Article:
-by Tanya Stogre, Grade 5 Humanities
In my first blog in this 4-part series on parental engagement, I gave a brief outline of what the research says about why having parent and community involvement is significant. In this blog, I will discuss the difference between parental involvement and engagement, the importance of the distinction and the research behind it.
Involvement: comes from the Latin, ‘involvere’, which means ‘to roll into’ and by extension implies wrapping up or enveloping parents somehow into the system (Benson, 1999, p. 48). The implication in the word is that the person ‘involved’ is co-opted, brought into the act by another party (Beare, 1993, p. 207, as cited in Benson, 1999, p. 48).
Engagement, in comparison to involvement, comes from en, meaning “make,” and gage, meaning “pledge” – to make a pledge (Harper, 2001), to make a moral commitment (Sykes, 1976, p. 343). The word engagement is further defined as “contact by fitting together; … the meshing of gears”. The implication is that the person ‘engaged’ is an integral and essential part of a process, brought into the act because of care and commitment.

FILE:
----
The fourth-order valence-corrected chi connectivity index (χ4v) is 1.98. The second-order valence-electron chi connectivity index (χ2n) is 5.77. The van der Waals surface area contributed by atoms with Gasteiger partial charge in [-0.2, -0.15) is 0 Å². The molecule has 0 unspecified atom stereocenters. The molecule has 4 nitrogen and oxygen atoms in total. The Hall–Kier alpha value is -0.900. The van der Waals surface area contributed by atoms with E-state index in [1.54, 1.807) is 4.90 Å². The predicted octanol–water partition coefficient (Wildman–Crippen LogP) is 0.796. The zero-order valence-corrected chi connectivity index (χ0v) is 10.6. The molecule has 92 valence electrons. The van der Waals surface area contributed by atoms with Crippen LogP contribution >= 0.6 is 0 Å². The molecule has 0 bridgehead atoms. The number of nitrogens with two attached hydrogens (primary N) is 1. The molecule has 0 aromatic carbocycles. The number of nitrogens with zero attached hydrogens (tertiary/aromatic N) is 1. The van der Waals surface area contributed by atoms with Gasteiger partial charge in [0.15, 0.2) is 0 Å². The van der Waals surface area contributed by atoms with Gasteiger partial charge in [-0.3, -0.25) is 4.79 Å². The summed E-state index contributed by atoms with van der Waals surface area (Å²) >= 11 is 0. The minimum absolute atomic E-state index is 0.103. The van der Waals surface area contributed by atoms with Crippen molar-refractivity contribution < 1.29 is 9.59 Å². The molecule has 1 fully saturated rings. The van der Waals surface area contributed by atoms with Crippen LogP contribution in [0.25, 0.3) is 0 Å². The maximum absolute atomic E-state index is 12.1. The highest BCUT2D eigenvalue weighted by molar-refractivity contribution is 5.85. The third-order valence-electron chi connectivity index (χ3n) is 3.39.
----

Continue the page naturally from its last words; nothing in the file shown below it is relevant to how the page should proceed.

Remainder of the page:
Resulting in movement away from: the typical hierarchical structure of power and relationship within schools, from the unidirectional agendas set by the schools, from the sense of ownership assumed by educators for these agendas, and from a single focus of parent involvement being on its benefits for children.
By extension, engagement implies enabling parents to take their place alongside educators in the schooling of their children, fitting together their knowledge of children, of teaching and learning, with teachers’ knowledge. With parent engagement, possibilities are created for the structure of schooling to be flattened, power and authority to be shared by educators and parents, and the agenda being served to be mutually determined and mutually beneficial.
In order for this to be the case, though, there must be the recognition that both educators and parents hold knowledge. Engagement also has the potential to promote teacher and parent knowledge being acted upon in side-by-side relationships, resulting in shared power and decision-making, and mutually established agendas. (Pushor, Ruitenberg, et al., 2005).
Teaching and Learning Research Exchange: Parent Engagement and Leadership, Debbie Pushor and Claudia Ruitenberg, November 2005